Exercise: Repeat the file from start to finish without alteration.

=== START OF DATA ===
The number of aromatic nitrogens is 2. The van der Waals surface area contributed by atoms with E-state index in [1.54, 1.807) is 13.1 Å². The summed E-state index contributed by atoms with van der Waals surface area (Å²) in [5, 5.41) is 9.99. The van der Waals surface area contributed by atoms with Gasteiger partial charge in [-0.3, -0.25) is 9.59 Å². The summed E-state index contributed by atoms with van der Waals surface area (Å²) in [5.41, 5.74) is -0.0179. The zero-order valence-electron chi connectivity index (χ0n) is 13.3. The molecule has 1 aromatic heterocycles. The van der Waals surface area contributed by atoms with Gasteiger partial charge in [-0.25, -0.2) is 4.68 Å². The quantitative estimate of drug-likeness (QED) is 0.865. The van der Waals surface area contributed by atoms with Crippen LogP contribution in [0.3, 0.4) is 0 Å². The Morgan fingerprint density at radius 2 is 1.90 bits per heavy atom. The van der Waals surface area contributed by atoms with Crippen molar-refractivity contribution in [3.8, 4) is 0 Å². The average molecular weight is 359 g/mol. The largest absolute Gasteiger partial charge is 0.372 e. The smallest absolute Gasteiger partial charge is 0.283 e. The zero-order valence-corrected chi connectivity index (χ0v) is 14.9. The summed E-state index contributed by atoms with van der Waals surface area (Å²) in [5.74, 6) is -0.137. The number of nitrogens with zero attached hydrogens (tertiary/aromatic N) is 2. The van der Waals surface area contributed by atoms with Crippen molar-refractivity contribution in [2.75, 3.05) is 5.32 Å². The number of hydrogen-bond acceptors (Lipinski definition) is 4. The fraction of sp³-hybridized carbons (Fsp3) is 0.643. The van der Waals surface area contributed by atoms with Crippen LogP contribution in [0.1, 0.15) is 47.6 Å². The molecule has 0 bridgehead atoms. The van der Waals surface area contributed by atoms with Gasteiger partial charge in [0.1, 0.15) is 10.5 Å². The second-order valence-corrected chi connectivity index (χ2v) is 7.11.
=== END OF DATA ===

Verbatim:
The number of aromatic nitrogens is 2. The van der Waals surface area contributed by atoms with E-state index in [1.54, 1.807) is 13.1 Å². The summed E-state index contributed by atoms with van der Waals surface area (Å²) in [5, 5.41) is 9.99. The van der Waals surface area contributed by atoms with Gasteiger partial charge in [-0.3, -0.25) is 9.59 Å². The summed E-state index contributed by atoms with van der Waals surface area (Å²) in [5.41, 5.74) is -0.0179. The zero-order valence-electron chi connectivity index (χ0n) is 13.3. The molecule has 1 aromatic heterocycles. The van der Waals surface area contributed by atoms with Gasteiger partial charge in [-0.25, -0.2) is 4.68 Å². The quantitative estimate of drug-likeness (QED) is 0.865. The van der Waals surface area contributed by atoms with Crippen LogP contribution in [0.3, 0.4) is 0 Å². The Morgan fingerprint density at radius 2 is 1.90 bits per heavy atom. The van der Waals surface area contributed by atoms with Crippen molar-refractivity contribution in [3.8, 4) is 0 Å². The average molecular weight is 359 g/mol. The largest absolute Gasteiger partial charge is 0.372 e. The smallest absolute Gasteiger partial charge is 0.283 e. The zero-order valence-corrected chi connectivity index (χ0v) is 14.9. The summed E-state index contributed by atoms with van der Waals surface area (Å²) in [5.74, 6) is -0.137. The number of nitrogens with zero attached hydrogens (tertiary/aromatic N) is 2. The van der Waals surface area contributed by atoms with Crippen molar-refractivity contribution in [2.75, 3.05) is 5.32 Å². The number of hydrogen-bond acceptors (Lipinski definition) is 4. The fraction of sp³-hybridized carbons (Fsp3) is 0.643. The van der Waals surface area contributed by atoms with Crippen LogP contribution in [0.1, 0.15) is 47.6 Å². The molecule has 0 bridgehead atoms. The van der Waals surface area contributed by atoms with Gasteiger partial charge in [0.1, 0.15) is 10.5 Å². The second-order valence-corrected chi connectivity index (χ2v) is 7.11.